Michigan Attorney General Bill Schuette has pressed charges against six state employees in relation to the Flint water crisis.
Three individuals from the Michigan Department of Health and Human Services (MDHHS) and three from the Michigan Department of Environmental Quality (MEDQ) have been charged with felony and misdemeanor charges, according to Schuette at a Friday press conference at University of Michigan-Flint.
Those charged from the MDHHS include Nancy Peeler, Corinne Miller and Robert Scott. The trio all face charges of misconduct in office, conspiracy to commit misconduct in office and willful neglect of duty. The charges stem from allegations that they concealed and proceeded to ignore test results that showed Flint residents having high-levels of lead in their bloodstream.
At the press conference Schuette stated that in Fall 2015 epidemiologist Cristin Larder presented a report showing that blood tests done in July - September 2015 found that Flint residents had increased levels of lead in their blood. The trio, according to Schuette, not only ignored the report but trumpeted bogus findings in its stead. Miller, who was the state's top epidemiologist (who since left the department) had specifically ordered employees, such as Peeler and Scott, to ignore Larder's findings.
"This put children of Flint in the crosshairs of drinking poisoned water," Schutte said.
An email sent by Peeler in July 2015 saying "we don't believe our data demonstrates an increase in lead poisoning rates that might be attributable to the change in water source for Flint."
"Scott and Peeler conspired together and with others known and unknown to effectively bury Larder’s report warranting further investigation," Jeff Seipenko, an investigator in Schuette’s office said in court prior to Schuette's conference.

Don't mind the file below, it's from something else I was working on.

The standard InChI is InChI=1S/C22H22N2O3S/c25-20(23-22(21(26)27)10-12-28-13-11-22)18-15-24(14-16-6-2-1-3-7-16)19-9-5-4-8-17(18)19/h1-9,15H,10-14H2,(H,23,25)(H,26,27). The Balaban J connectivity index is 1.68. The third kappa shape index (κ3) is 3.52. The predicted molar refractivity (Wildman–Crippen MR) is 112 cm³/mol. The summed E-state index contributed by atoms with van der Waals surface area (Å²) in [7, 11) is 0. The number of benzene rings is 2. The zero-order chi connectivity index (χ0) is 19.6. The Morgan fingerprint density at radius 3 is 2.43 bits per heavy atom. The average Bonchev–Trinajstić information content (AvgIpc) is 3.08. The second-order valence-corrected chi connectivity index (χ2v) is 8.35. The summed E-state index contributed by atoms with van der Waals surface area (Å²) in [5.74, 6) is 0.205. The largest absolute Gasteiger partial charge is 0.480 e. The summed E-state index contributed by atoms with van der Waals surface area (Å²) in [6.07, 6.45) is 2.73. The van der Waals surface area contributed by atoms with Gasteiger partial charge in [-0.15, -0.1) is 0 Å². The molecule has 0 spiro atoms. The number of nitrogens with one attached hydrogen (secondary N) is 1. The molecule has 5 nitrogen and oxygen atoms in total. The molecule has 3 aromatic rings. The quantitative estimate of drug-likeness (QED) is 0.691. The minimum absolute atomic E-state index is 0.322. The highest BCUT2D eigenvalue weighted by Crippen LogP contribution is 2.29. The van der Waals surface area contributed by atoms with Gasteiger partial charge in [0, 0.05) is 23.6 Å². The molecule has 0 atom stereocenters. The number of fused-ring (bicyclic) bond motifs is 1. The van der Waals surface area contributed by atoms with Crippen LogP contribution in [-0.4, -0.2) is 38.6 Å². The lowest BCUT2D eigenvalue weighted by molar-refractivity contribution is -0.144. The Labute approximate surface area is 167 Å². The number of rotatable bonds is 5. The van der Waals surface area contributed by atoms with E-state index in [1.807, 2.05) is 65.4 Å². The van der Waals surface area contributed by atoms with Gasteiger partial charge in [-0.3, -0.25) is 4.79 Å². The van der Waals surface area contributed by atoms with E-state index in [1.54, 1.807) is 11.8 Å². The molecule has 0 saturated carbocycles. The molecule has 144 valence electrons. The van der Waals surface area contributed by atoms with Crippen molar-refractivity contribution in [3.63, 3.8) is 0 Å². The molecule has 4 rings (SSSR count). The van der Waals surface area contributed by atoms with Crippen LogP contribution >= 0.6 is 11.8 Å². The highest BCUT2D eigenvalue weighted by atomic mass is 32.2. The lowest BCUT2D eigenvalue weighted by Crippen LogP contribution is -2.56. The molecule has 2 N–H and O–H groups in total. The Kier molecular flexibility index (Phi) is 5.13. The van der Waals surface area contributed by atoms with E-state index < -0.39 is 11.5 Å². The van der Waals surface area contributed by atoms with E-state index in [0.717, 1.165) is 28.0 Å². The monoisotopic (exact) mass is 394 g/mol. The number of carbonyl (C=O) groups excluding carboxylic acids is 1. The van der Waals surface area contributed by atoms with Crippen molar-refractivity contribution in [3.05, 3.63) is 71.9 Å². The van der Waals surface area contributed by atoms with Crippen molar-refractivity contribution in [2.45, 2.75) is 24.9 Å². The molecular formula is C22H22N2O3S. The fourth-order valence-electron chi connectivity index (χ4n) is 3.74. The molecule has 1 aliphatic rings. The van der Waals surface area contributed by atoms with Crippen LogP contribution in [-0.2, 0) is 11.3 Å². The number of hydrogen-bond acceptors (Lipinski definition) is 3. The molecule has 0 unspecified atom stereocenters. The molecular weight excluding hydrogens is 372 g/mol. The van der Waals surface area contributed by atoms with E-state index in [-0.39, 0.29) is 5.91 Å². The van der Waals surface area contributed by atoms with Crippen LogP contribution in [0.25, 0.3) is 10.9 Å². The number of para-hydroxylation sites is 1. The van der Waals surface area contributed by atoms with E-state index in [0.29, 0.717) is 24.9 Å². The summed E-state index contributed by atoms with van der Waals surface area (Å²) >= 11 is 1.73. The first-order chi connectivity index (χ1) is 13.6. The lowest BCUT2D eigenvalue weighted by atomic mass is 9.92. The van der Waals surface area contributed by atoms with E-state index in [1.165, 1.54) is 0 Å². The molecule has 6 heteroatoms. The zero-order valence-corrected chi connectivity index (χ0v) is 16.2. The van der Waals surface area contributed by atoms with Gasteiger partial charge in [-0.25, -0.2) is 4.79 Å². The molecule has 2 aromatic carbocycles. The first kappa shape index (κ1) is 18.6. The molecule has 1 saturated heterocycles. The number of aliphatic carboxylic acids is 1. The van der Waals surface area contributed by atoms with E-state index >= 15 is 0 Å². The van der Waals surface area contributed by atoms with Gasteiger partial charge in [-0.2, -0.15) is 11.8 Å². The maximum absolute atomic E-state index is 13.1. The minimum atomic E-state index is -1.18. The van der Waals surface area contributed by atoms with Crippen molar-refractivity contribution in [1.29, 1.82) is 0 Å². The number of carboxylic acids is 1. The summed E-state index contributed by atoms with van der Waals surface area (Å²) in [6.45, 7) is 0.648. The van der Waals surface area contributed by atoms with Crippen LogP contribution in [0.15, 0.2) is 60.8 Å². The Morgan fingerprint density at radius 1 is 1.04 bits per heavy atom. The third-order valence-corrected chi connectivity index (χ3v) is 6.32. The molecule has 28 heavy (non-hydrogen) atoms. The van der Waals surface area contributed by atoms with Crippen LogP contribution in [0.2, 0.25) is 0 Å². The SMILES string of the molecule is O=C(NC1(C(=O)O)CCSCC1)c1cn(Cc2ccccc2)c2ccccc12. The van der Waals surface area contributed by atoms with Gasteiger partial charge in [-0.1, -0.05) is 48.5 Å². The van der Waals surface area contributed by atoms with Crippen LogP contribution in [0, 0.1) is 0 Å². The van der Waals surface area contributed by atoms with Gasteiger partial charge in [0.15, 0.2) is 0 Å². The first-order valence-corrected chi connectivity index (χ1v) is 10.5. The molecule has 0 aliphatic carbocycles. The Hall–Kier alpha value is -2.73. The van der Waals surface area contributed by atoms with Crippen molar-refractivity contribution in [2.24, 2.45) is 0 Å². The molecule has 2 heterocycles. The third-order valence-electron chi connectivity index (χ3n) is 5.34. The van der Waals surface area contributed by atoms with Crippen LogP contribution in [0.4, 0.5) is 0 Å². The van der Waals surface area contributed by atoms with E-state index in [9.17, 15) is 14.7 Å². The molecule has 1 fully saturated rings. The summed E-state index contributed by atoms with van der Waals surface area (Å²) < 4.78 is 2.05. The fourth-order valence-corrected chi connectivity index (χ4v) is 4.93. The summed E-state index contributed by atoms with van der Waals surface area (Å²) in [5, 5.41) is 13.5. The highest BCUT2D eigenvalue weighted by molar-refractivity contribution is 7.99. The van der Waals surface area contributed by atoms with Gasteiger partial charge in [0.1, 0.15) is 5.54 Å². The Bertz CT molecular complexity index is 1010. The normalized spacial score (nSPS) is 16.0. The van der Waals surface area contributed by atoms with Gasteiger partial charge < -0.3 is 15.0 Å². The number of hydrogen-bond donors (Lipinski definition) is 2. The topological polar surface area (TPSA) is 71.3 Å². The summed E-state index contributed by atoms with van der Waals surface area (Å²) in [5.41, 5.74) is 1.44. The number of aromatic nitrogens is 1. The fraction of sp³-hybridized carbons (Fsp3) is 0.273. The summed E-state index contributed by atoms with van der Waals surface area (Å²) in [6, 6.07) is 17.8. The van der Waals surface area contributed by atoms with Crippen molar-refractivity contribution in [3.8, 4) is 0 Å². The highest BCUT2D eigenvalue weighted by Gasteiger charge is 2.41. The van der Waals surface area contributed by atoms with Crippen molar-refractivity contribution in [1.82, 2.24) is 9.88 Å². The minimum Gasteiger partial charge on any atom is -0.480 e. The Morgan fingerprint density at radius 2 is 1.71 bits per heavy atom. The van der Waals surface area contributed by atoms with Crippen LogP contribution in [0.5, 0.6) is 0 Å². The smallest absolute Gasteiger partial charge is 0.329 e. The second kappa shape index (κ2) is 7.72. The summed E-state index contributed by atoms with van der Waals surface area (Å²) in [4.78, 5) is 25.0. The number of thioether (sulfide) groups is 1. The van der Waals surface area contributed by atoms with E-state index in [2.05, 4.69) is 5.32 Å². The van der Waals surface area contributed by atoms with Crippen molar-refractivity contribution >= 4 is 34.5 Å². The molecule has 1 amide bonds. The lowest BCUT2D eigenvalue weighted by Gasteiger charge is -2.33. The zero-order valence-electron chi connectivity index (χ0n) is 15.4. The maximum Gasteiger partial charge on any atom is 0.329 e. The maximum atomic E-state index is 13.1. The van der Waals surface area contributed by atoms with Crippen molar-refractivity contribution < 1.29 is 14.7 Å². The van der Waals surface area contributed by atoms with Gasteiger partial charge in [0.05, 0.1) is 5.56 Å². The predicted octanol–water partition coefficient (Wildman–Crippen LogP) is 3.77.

"Defendants Peeler and Scott’s failure to disclose Larder’s report was to the detriment of the health and welfare of the citizens of Flint."
As for the MDEQ, charges were filed against Liane Shekter-Smith the former chief of Michigan’s Office of Drinking Water and Municipal Assistance, and Adam Rosenthal and Patrick Cook, two current water regulators.
Shekter-Smith, who is the only state employee to be fired for actions regarding the Flint water crisis, faces charges of misconduct in office and willful neglect of duty. According to Schuette, she ignored many of the growing issues and concerns surrounding Flint's water.
"Evidence has shown that throughout this time period, defendant Shekter-Smith intentionally mislead and took affirmative steps to conceal from her supervisors at the MDEQ and the public the safety and severe health risk associated with using the water," Seipenko told the judge Friday morning, according to the Detroit News.
Rosenthal, who was in charge of overseeing Flint’s water testing reports between April 2014 and October 2015 (when the city's water source was
connected to the Flint river), has been accused of tampering with results and more specifically manipulating a Lead and Copper Rule report that was submitted on Flint's water last summer, saying — as he was working on it — that he needed more results to go in the "right direction." He faces three felony charges: misconduct in office, conspiracy to tamper with evidence and or engage in misconduct, tampering with evidence, and one misdemeanor charge: willful neglect of duty of a public official.
Cook, a water treatment engineer, was tasked with making sure Flint was adhering to the federal Lead and Copper Rule, however, according to Schuette he "misled" the Environmental Protection Agency. In addition to allegedly working with Rosenthal on the incorrect Lead and Copper Rule report, Cook, according to Schuette, said water tests were occurring in Flint, when they were in fact not. Cook was charged with misconduct in office, conspiracy to engage in misconduct in office and willful neglect of duty.
"Their job was to ensure families of Flint had safe water to drink," said Schuette, who finished his announcement by reiterating that his office has so far charged nine people with crimes relating to the Flint water crisis and interviewed over 200 people.
"In Michigan, the system is not rigged," he said to begin his announcement.